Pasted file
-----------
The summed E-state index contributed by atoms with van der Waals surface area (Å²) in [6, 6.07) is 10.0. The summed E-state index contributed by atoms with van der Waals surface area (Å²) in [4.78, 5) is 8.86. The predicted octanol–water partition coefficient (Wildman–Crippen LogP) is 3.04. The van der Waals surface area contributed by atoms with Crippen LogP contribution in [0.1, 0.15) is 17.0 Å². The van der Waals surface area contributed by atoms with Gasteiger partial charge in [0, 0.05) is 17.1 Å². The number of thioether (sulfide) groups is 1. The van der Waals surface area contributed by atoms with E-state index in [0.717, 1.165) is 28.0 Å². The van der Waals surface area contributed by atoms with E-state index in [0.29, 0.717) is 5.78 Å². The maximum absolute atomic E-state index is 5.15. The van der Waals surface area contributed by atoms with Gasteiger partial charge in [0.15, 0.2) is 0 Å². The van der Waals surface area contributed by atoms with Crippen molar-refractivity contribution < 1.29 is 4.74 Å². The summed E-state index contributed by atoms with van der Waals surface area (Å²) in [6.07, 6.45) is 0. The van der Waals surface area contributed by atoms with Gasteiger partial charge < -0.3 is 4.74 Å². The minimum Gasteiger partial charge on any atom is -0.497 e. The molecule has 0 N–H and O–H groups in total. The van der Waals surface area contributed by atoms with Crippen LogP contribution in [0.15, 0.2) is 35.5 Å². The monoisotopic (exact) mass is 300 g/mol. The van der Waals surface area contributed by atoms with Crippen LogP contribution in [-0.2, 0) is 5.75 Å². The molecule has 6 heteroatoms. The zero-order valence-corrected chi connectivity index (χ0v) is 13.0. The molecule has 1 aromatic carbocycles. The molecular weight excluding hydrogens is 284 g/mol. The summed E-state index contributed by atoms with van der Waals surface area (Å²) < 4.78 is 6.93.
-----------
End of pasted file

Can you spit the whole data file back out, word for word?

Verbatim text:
The summed E-state index contributed by atoms with van der Waals surface area (Å²) in [6, 6.07) is 10.0. The summed E-state index contributed by atoms with van der Waals surface area (Å²) in [4.78, 5) is 8.86. The predicted octanol–water partition coefficient (Wildman–Crippen LogP) is 3.04. The van der Waals surface area contributed by atoms with Crippen LogP contribution in [0.1, 0.15) is 17.0 Å². The van der Waals surface area contributed by atoms with Gasteiger partial charge in [0, 0.05) is 17.1 Å². The number of thioether (sulfide) groups is 1. The van der Waals surface area contributed by atoms with E-state index in [0.717, 1.165) is 28.0 Å². The van der Waals surface area contributed by atoms with E-state index in [0.29, 0.717) is 5.78 Å². The maximum absolute atomic E-state index is 5.15. The van der Waals surface area contributed by atoms with Gasteiger partial charge in [0.15, 0.2) is 0 Å². The van der Waals surface area contributed by atoms with Crippen molar-refractivity contribution < 1.29 is 4.74 Å². The summed E-state index contributed by atoms with van der Waals surface area (Å²) in [6.07, 6.45) is 0. The van der Waals surface area contributed by atoms with Gasteiger partial charge < -0.3 is 4.74 Å². The minimum Gasteiger partial charge on any atom is -0.497 e. The molecule has 0 N–H and O–H groups in total. The van der Waals surface area contributed by atoms with Crippen LogP contribution in [0.15, 0.2) is 35.5 Å². The monoisotopic (exact) mass is 300 g/mol. The van der Waals surface area contributed by atoms with Crippen LogP contribution in [-0.2, 0) is 5.75 Å². The molecule has 6 heteroatoms. The zero-order valence-corrected chi connectivity index (χ0v) is 13.0. The molecule has 1 aromatic carbocycles. The molecular weight excluding hydrogens is 284 g/mol. The summed E-state index contributed by atoms with van der Waals surface area (Å²) < 4.78 is 6.93.